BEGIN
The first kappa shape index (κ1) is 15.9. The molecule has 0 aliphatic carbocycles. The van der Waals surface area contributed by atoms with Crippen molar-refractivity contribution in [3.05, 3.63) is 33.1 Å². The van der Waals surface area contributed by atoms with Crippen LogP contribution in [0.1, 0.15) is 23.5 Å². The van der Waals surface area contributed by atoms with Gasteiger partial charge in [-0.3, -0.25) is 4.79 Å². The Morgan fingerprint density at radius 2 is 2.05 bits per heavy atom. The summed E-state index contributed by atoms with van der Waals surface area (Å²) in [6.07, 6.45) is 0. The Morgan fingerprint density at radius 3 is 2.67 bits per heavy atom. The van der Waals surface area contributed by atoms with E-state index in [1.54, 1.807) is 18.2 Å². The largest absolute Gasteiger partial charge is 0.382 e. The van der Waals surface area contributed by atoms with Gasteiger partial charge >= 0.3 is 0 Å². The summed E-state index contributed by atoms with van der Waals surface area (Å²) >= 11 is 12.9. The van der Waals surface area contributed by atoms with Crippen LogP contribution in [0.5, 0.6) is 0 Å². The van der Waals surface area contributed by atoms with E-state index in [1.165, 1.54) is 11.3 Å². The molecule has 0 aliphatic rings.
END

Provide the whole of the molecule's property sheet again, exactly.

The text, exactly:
The first kappa shape index (κ1) is 15.9. The molecule has 0 aliphatic carbocycles. The van der Waals surface area contributed by atoms with Crippen molar-refractivity contribution in [3.05, 3.63) is 33.1 Å². The van der Waals surface area contributed by atoms with Crippen LogP contribution in [0.1, 0.15) is 23.5 Å². The van der Waals surface area contributed by atoms with Gasteiger partial charge in [-0.3, -0.25) is 4.79 Å². The Morgan fingerprint density at radius 2 is 2.05 bits per heavy atom. The summed E-state index contributed by atoms with van der Waals surface area (Å²) in [6.07, 6.45) is 0. The Morgan fingerprint density at radius 3 is 2.67 bits per heavy atom. The van der Waals surface area contributed by atoms with E-state index in [1.54, 1.807) is 18.2 Å². The largest absolute Gasteiger partial charge is 0.382 e. The van der Waals surface area contributed by atoms with Gasteiger partial charge >= 0.3 is 0 Å². The summed E-state index contributed by atoms with van der Waals surface area (Å²) >= 11 is 12.9. The van der Waals surface area contributed by atoms with Crippen LogP contribution in [0.5, 0.6) is 0 Å². The van der Waals surface area contributed by atoms with E-state index in [1.165, 1.54) is 11.3 Å². The molecule has 0 aliphatic rings.